10 Ways Parents Can Raise And Nurture VERY Happy Kids

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raise happy kids

Parenting is no easy job, and shouldn’t be taken lightly. For those of you that have chosen it, you should congratulate yourself. You are making a big difference in helping the next generation.

Parenting and children have changed drastically. Personally, I think video games and the internet are a big part of it. Plus, all the name brands. How do you keep up? It’s important not to compare yourself to others. I know this is easy to do. I, honestly, think that we are wired to do this. But, it is self-defeating and no one benefits.

You don’t have to be perfect. Your child doesn’t expect perfection, and you shouldn’t either. What children need more than anything is to feel loved. They need this more than material things.

Here are 10 ways parents can raise and nurture happy kids:

1. Play with your child.

This is your child’s language. This means you get down on the ground and play with them at their level. When you play with your child, your child genuinely feels loved.

2. Know one important thing happening in your child’s life at school.

This goes with departing. Make sure that you keep in touch with the teacher to know what is happening in your child’s day. You can also ask your child and how they answer depends on their age.Make sure you give your child a big hug and kiss before departing for the day.

As a society, we have gotten away from touching. But, your child needs your touch. They are actually craving it.

3. Don’t try to fix everything.

Part of growing up and learning to take care of yourself is learning to solve your own problems. This will teach your child how to be resilient. You need these skills in almost everything you do.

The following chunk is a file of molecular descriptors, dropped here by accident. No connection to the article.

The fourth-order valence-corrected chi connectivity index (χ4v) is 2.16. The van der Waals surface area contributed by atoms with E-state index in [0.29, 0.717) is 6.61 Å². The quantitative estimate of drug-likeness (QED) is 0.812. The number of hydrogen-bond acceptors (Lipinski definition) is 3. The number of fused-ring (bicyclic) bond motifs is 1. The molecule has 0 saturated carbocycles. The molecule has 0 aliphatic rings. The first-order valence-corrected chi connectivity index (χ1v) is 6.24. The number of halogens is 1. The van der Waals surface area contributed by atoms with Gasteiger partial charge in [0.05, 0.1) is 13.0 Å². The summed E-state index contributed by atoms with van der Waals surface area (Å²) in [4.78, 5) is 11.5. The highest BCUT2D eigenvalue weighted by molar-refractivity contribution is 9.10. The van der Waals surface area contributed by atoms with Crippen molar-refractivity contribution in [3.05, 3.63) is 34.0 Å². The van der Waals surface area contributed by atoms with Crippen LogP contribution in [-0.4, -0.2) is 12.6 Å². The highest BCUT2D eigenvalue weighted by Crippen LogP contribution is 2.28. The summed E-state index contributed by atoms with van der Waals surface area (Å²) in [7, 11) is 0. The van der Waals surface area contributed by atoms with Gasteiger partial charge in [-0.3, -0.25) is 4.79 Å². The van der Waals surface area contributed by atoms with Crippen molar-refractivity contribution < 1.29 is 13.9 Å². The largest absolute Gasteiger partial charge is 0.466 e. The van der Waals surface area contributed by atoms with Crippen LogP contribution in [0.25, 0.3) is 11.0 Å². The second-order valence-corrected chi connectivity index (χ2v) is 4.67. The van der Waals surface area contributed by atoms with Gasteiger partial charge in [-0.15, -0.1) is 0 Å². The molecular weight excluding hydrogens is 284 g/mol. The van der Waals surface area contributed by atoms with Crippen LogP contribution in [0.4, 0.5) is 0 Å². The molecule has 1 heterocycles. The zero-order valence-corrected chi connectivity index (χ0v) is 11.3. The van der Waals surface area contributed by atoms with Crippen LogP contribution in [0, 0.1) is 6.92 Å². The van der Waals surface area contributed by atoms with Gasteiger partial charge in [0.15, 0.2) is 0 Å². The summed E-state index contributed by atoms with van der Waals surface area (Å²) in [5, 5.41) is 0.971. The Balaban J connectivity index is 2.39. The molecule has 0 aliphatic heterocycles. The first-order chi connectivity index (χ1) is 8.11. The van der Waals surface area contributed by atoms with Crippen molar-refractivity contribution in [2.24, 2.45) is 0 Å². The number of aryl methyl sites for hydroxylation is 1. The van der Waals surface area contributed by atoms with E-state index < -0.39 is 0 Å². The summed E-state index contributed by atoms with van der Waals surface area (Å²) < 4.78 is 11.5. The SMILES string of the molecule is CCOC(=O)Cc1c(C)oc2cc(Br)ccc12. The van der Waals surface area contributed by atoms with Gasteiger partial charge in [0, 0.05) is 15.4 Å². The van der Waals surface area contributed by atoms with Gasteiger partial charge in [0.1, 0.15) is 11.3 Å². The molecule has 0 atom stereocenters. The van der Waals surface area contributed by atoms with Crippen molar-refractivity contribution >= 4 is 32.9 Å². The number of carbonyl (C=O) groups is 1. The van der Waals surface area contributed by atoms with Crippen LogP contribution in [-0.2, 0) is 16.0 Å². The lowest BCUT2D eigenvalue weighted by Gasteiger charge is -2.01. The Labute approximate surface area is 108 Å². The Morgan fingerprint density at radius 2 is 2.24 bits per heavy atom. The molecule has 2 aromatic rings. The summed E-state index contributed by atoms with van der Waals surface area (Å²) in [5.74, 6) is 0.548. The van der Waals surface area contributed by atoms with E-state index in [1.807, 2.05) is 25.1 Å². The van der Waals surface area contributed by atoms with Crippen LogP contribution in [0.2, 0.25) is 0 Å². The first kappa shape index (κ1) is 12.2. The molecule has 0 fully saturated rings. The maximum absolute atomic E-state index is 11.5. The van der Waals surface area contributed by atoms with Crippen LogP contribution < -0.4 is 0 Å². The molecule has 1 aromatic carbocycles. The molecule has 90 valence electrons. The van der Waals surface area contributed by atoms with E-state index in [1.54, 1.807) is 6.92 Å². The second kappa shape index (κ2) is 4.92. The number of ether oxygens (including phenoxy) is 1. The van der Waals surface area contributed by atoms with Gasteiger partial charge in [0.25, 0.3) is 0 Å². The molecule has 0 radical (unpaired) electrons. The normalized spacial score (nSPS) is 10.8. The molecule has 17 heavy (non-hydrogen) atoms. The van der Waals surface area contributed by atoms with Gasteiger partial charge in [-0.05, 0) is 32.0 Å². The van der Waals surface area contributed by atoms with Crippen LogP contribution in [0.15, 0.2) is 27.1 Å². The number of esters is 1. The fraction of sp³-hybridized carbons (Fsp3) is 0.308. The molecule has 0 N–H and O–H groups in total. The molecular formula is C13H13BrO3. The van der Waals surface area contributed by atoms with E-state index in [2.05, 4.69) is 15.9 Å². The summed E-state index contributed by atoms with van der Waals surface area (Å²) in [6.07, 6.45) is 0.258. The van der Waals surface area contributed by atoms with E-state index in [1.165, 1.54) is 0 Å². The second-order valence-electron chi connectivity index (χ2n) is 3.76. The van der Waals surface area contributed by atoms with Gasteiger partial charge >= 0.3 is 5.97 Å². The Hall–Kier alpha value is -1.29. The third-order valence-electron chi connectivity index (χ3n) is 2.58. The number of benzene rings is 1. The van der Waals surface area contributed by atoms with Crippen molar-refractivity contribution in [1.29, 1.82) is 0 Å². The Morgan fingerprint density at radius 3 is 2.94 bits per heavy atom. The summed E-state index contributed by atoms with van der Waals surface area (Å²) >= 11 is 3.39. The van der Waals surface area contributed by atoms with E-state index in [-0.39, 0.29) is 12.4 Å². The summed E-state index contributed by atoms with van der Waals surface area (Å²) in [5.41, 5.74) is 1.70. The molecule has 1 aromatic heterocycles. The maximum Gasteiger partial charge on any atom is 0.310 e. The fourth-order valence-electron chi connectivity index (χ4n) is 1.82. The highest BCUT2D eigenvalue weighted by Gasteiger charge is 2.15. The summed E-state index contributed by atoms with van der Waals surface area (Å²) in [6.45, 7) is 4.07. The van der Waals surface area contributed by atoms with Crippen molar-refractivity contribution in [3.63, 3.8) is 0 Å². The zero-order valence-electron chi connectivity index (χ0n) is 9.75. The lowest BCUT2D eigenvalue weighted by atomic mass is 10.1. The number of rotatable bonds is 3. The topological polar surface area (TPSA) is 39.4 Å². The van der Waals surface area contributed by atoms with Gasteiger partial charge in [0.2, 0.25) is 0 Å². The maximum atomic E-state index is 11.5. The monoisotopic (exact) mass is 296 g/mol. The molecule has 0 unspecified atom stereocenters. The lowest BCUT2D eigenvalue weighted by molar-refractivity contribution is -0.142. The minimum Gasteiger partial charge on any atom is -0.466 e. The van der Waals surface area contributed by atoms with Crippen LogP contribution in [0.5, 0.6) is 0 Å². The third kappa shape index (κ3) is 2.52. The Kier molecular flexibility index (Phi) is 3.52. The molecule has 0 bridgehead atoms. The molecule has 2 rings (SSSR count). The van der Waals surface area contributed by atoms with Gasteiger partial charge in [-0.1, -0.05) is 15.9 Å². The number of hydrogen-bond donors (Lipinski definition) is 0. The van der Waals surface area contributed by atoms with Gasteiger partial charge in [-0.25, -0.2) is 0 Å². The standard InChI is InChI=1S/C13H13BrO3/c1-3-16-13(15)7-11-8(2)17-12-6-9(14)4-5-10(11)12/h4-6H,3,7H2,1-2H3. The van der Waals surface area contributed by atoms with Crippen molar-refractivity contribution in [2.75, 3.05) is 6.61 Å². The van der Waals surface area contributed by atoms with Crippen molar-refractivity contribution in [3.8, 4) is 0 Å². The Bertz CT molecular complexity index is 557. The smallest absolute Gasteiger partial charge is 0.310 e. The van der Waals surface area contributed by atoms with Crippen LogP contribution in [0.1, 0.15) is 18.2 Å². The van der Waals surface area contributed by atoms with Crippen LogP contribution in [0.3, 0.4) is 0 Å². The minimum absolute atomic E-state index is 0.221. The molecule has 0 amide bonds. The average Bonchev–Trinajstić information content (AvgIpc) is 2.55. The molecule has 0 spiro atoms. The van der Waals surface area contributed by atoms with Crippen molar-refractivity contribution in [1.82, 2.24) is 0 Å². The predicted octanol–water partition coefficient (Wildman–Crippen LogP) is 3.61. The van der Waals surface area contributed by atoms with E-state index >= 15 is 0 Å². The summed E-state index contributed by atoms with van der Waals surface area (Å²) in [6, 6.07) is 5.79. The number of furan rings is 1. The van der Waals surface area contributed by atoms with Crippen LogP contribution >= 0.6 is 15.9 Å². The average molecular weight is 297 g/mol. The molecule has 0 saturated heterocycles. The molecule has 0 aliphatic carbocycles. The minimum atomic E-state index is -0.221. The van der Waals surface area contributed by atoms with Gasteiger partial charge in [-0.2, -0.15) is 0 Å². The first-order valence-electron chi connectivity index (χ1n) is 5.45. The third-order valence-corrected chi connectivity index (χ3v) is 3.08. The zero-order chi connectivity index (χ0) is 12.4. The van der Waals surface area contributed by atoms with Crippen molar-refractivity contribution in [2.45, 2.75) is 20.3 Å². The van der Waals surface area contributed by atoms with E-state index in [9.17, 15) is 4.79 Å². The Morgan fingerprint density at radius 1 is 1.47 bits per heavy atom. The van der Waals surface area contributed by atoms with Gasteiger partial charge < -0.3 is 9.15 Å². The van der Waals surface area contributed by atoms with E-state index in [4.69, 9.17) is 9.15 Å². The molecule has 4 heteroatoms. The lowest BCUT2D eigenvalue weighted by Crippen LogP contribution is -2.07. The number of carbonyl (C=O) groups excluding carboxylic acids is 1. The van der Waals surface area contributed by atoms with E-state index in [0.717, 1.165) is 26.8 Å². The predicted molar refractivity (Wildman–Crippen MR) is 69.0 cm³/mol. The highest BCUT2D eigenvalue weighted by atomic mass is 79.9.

4. Don’t overwhelm your children.

When your child has too many rules, they can shut down. Start with a few simple rules and stick with them. This lets your child know what you expect from them. It also lets them know there is a consequence for not following the rules.

5. Read books together every day.


Start when you have a newborn. Children love to hear their parent's voice. This is also good for the brain and gives you the chance to cuddle up with your child — another great opportunity for touch.

6. Fess up when you blow it.

It’s important you apologize to your child when you've done something we wrong. This teaches your child that we all make mistakes. It’s simple: you admit to what you did and you say "I’m sorry." It can be one of the hardest things to do but one of the best things for your relationship with your child.

7. Show affection to your spouse in front of your kids.

This means kiss, hug, and touch. Your marriage is the only example of a relationship your child has. This means it’s your job to set a great standard.

8. Cheer the good stuff.

When you see your child picking up after themselves, let them know how pleased you are. Thank your child for sharing with their brother or sister without you having to ask. This will help reinforce positive behavior.

9. Trust your mommy gut.

You know your child better than anyone else. If you think there is something wrong, it’s alright to question it.

If they are quiet when they come home one day when they are usually loud, ask your child what is wrong. If they insist nothing is wrong, it may be time to check-in with the teacher to see how things are going at school.

10. Give yourself a break.


Ordering a pizza when you’ve had a long day, doesn’t mean you are a bad parent. I can tell you, at one time or another, everyone has done it. This also lets your child know they don’t always have to go at 100 mph.

I had the idea to write this article, after seeing many parents and children in my practice. I see a lot of the same problems in families, especially in the Bay Area. I say all of these things a lot in my practice.

Remember, no parent is perfect. Good parents make mistakes. What’s important is that you learn from them and make-up.

Lianne Avila is a Licensed Marriage & Family Therapist in San Mateo, CA. She has helped many parents feel more connected with their children. For a free phone consultation or more information, please visit Lessons for Love

This article was originally published at Lessons for Love. Reprinted with permission from the author.